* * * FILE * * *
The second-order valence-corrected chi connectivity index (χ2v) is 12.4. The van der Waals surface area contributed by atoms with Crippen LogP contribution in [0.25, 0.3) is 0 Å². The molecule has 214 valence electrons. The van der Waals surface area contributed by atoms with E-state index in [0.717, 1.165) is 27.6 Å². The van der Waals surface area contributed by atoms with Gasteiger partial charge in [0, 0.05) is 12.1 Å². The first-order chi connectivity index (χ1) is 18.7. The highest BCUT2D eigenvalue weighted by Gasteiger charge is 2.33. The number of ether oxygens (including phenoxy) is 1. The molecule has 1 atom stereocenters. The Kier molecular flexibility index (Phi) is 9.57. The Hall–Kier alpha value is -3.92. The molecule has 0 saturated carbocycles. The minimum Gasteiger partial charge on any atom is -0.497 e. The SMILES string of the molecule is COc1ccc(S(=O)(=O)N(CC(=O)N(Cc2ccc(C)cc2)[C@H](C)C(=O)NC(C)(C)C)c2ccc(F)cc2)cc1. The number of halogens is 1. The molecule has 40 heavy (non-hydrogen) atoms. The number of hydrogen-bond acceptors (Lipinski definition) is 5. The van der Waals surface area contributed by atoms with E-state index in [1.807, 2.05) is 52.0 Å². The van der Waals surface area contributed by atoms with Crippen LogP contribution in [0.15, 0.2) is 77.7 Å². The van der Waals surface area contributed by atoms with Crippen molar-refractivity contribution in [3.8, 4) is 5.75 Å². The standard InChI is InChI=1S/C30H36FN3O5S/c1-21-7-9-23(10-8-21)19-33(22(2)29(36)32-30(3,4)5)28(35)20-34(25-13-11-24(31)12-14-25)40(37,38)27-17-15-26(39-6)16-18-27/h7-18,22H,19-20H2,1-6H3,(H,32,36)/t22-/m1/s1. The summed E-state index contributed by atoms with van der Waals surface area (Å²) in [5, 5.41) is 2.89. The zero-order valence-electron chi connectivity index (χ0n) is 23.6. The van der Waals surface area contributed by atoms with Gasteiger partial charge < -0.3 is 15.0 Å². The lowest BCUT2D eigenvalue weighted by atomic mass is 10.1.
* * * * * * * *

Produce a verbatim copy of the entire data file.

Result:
The second-order valence-corrected chi connectivity index (χ2v) is 12.4. The van der Waals surface area contributed by atoms with Crippen LogP contribution in [0.25, 0.3) is 0 Å². The molecule has 214 valence electrons. The van der Waals surface area contributed by atoms with E-state index in [0.717, 1.165) is 27.6 Å². The van der Waals surface area contributed by atoms with Gasteiger partial charge in [0, 0.05) is 12.1 Å². The first-order chi connectivity index (χ1) is 18.7. The highest BCUT2D eigenvalue weighted by Gasteiger charge is 2.33. The number of ether oxygens (including phenoxy) is 1. The molecule has 1 atom stereocenters. The Kier molecular flexibility index (Phi) is 9.57. The Hall–Kier alpha value is -3.92. The molecule has 0 saturated carbocycles. The minimum Gasteiger partial charge on any atom is -0.497 e. The SMILES string of the molecule is COc1ccc(S(=O)(=O)N(CC(=O)N(Cc2ccc(C)cc2)[C@H](C)C(=O)NC(C)(C)C)c2ccc(F)cc2)cc1. The number of halogens is 1. The molecule has 40 heavy (non-hydrogen) atoms. The number of hydrogen-bond acceptors (Lipinski definition) is 5. The van der Waals surface area contributed by atoms with E-state index in [1.807, 2.05) is 52.0 Å². The van der Waals surface area contributed by atoms with Crippen LogP contribution in [0.15, 0.2) is 77.7 Å². The van der Waals surface area contributed by atoms with Crippen molar-refractivity contribution in [3.8, 4) is 5.75 Å². The standard InChI is InChI=1S/C30H36FN3O5S/c1-21-7-9-23(10-8-21)19-33(22(2)29(36)32-30(3,4)5)28(35)20-34(25-13-11-24(31)12-14-25)40(37,38)27-17-15-26(39-6)16-18-27/h7-18,22H,19-20H2,1-6H3,(H,32,36)/t22-/m1/s1. The summed E-state index contributed by atoms with van der Waals surface area (Å²) in [5, 5.41) is 2.89. The zero-order valence-electron chi connectivity index (χ0n) is 23.6. The van der Waals surface area contributed by atoms with Gasteiger partial charge < -0.3 is 15.0 Å². The lowest BCUT2D eigenvalue weighted by atomic mass is 10.1.